Search JTA's historical archive dating back to 1923

Rabin Tells Wjc Council Meeting Interim Suez Pact ‘best Option’

June 8, 1972
See Original Daily Bulletin From This Date

Yitzhak Rabin, Israel’s Ambassador to the United States, said here today that of four options possible in the Middle East conflict to move the situation from “dead center,” an interim agreement between Israel and Egypt on reopening the Suez Canal offered the best immediate hope. Rabin spoke before the Governing Council of the World Jewish Congress now meeting here with representatives of 20 countries in attendance. The meeting, the first the Council has held in the United States, ends Friday.

Rabin listed the four options as: movement toward a full settlement; an effort to achieve a partial settlement; retention of the status quo; and resumption of hostilities. At the present time, he said, the interim agreement plan offers the most practical chance of improving the situation.

Reviewing the situation in the five years since the start of the Six-Day War in June 1967, the envoy said that–as far as an overall settlement was concerned–he did not think it was possible that the Arab countries and the Soviet Union would be ready to agree at the present time to any changes in the Arab-Israel borders. He added, however, that without this, a settlement could not be achieved, declaring that “any attempt to move towards an overall settlement is unrealistic as long as there is no change in the basic elements of the present situation.”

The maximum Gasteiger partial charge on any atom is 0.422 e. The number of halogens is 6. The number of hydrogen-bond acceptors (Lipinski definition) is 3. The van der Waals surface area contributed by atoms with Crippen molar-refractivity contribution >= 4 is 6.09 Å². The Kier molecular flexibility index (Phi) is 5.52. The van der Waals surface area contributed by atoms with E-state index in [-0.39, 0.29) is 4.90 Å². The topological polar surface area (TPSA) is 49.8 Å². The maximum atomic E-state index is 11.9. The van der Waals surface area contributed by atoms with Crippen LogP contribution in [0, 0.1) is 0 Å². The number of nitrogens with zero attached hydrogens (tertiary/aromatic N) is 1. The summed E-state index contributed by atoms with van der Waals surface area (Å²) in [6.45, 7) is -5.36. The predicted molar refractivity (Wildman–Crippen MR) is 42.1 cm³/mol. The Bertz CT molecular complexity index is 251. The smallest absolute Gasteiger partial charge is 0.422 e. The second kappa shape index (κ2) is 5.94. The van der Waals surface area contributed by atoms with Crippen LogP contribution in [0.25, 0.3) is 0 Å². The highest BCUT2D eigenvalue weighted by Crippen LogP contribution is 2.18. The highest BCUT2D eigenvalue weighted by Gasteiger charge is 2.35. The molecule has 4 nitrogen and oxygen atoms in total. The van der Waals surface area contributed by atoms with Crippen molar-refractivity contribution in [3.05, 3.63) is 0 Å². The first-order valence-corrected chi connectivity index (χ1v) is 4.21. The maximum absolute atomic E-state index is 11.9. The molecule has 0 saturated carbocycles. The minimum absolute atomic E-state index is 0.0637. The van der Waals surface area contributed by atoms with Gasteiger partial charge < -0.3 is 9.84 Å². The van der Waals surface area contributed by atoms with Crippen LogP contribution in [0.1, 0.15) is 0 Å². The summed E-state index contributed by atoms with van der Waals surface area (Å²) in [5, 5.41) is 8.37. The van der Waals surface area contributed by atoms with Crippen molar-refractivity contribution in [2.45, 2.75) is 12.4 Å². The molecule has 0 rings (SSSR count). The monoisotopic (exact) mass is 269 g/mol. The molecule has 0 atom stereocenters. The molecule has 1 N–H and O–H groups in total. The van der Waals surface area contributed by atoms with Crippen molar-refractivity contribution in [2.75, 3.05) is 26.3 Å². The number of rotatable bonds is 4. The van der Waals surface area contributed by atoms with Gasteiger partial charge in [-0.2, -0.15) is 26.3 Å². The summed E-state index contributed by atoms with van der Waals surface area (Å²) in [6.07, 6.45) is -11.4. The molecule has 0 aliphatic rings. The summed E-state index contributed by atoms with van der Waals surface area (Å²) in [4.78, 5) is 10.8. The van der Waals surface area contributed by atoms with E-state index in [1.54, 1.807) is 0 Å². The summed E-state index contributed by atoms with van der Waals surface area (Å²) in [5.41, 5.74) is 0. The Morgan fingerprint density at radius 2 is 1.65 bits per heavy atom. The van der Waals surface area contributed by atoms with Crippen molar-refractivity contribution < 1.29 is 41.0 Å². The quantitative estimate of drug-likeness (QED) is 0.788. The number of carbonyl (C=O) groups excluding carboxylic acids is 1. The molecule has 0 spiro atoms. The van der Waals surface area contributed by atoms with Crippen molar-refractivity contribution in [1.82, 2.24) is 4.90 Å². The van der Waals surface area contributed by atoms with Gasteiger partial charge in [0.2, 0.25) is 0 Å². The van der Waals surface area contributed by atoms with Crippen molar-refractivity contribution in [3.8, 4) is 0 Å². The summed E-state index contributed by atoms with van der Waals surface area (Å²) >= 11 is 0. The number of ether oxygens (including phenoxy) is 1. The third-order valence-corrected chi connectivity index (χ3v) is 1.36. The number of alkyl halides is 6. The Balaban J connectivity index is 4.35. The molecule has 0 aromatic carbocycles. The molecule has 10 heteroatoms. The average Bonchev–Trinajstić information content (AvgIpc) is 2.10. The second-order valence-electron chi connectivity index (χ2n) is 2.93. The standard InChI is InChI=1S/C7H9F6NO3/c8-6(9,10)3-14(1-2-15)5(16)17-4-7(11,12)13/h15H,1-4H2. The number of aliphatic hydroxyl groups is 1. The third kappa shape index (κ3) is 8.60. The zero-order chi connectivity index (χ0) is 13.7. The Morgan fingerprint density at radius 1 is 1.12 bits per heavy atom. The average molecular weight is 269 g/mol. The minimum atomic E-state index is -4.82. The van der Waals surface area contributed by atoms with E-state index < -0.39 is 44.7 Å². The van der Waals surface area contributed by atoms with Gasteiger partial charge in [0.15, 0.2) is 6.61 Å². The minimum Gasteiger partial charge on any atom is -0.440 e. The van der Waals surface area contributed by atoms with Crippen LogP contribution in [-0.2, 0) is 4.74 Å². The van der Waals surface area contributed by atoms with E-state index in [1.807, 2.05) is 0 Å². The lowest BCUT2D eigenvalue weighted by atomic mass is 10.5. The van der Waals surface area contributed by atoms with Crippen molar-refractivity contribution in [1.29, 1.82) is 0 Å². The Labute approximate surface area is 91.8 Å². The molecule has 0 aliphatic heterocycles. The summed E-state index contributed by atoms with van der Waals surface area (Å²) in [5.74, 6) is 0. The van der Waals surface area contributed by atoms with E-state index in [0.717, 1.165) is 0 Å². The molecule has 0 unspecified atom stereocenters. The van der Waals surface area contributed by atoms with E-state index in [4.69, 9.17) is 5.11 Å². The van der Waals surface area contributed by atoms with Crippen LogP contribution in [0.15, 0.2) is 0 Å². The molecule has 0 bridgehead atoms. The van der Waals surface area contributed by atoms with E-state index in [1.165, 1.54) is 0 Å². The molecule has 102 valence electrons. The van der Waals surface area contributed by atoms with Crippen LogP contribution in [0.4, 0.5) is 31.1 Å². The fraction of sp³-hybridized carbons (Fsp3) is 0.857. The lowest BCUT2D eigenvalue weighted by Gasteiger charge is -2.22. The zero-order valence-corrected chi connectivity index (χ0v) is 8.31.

He said he believed the status quo could go on for the time being and that a resumption of major hostilities was not expected in the coming months, but, he declared, “we always have to be prepared for it.” Thus, he said, only the option of an interim agreement remained. Such a pact, he said, would make possible an agreement without either side being required to give up territorial claims. He said that, in any event, “we face a long struggle until peace is achieved.”

Recommended from JTA